This April marks three years since the government introduced Shared Parental Leave. But what is it and why should you consider it?
Shared Parental Leave, or SPL, means that both parents are entitled to share time off work for 52 weeks after their baby is born, or placed with them in the case of adopted babies.
It’s a great way for both parents to spend time with their baby soon after it’s born, and it can help ease the transition for mums back into the workplace.
As it was only introduced by the government in April 2015, you may not have heard of it, even if you have children already. Here we look at exactly what it means and if your family could benefit from it.
With SPL, parents can choose to divide a year’s leave after the birth of their child. Parents can take leave at the same time, or take it in turns.
However, the mum must by law take the first two weeks off to be with her baby immediately after the birth (for factory workers, this can be four weeks or more).
SPL can help dads or other partners bond with their children for a longer period at home, rather than just feeling like they see their children in the evenings and at weekends.
Many mums feel they benefit from being able to return to the workplace sooner without having to put their children into childcare. This can help them feel less out of the work ‘loop’.
Because each parent can split the leave into up to three separate periods, it’s flexible and you can make it work for you.
For example, mum might take three months off work, then go back to work for three months while her partner stays at home, then take another three months off.
Some people say they can afford to take more parental leave in total than they would if only one person were taking leave. This may be the case where mum earns more than her partner, for example.
You can take SPL if you qualify for Statutory Maternity Leave or Adoption Pay
Yes, as long as you are entitled to Statutory Maternity Leave, Adoption Pay or Leave or Maternity allowance.
This means that you must have been continuously employed for 26 weeks continuing into the 15th week before your baby is due, or the week you’re matched with your adopted child.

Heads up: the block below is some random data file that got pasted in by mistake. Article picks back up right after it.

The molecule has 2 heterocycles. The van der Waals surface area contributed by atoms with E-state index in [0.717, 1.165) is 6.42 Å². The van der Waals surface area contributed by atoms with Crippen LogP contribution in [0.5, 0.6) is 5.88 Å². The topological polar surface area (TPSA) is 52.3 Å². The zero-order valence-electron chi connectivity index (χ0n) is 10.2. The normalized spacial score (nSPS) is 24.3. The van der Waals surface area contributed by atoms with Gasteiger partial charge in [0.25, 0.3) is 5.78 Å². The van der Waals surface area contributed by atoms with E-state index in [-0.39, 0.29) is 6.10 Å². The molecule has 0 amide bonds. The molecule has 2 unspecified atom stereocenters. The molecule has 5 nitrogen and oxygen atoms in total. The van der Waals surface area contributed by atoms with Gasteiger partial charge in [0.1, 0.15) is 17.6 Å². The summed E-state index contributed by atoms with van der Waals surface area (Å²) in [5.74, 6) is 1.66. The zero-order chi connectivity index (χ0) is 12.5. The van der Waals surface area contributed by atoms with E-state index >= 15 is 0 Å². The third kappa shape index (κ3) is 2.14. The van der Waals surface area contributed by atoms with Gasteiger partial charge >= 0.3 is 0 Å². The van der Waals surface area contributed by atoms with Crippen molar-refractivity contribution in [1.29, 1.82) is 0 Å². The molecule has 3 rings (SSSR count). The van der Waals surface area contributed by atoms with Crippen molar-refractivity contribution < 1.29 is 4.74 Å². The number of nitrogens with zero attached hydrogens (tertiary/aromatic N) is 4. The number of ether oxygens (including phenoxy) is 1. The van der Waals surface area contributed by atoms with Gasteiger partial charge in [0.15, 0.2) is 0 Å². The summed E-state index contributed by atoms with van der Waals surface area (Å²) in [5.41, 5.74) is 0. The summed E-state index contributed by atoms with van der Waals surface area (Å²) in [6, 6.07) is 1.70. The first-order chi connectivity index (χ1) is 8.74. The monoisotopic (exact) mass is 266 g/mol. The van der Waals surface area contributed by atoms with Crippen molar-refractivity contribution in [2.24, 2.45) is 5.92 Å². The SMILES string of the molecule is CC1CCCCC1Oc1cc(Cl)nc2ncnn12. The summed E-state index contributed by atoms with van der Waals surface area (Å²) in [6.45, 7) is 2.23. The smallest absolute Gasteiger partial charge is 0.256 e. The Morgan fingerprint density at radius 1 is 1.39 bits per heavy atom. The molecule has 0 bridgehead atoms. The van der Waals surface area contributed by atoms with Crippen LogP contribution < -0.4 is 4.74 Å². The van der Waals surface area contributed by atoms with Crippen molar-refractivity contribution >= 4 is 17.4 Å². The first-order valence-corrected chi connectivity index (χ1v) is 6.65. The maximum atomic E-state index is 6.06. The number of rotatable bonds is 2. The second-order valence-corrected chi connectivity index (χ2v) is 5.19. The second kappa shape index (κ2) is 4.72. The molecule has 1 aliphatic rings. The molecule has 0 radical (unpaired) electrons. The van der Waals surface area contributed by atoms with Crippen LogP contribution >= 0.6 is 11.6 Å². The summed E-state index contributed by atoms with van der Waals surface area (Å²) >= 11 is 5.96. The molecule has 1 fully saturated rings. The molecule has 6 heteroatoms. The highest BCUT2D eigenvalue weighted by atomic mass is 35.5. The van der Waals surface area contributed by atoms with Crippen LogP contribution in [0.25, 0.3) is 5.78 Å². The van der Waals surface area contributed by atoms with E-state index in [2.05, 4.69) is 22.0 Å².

Your partner must also have been working for at least 26 of the 66 weeks before your baby is due. They must have earned at least £30 in 13 of these weeks.
Both parents need to be responsible for the care of their child, and in a stable family relationship. It’s important to know that SPL can’t be used by other family members, such as grandparents or older children.
Parents can take off up to a year after the birth of their child. This can either be at the same time to benefit from time all together, or after one another to stretch out the time a parent is with their baby.
Remember that the total amount of time that both parents take off when added together cannot be more than 52 weeks. So, if parents take all or part of their SPL at the same time, they would need to return to work before their baby is 52 weeks old. However, many people feel the shared family time is worth using the leave together.
All parents who are in a stable family unit, whether that’s a same sex or different sex marriage, civil partnership, or partners jointly responsible for their child, can take it. You must meet the employment eligibility criteria above, however.
You do have to apply for SPL, and to do so you will also have to end your maternity leave to take the time as SPL instead. That might sound daunting, but it’s only to swap your maternity leave for SPL. You’ll still get time with your baby, but just in a different way.
You’ll need to give your employer a notice of entitlement and intention to start SPL, as well as a leave curtailment notice for the maternity leave. This must state the date you wish to end your leave period after the compulsory maternity leave period of two weeks.
If you’re eligible for SPL, each week you’ll be paid whichever is lower – £145.18 or 90% of your average weekly earnings.
Both partners will have the option of agreeing up to 20 paid days each with their employers during SPL. These are called Shared Parental Leave in Touch days, or SPLIT days.
As well as being a financial extra, these can help you feel more connected to your workplace and less out of touch when you go back. You can take these as well as the 10 Keeping In Touch, or KIT days, you are entitled to on maternity or adoption leave.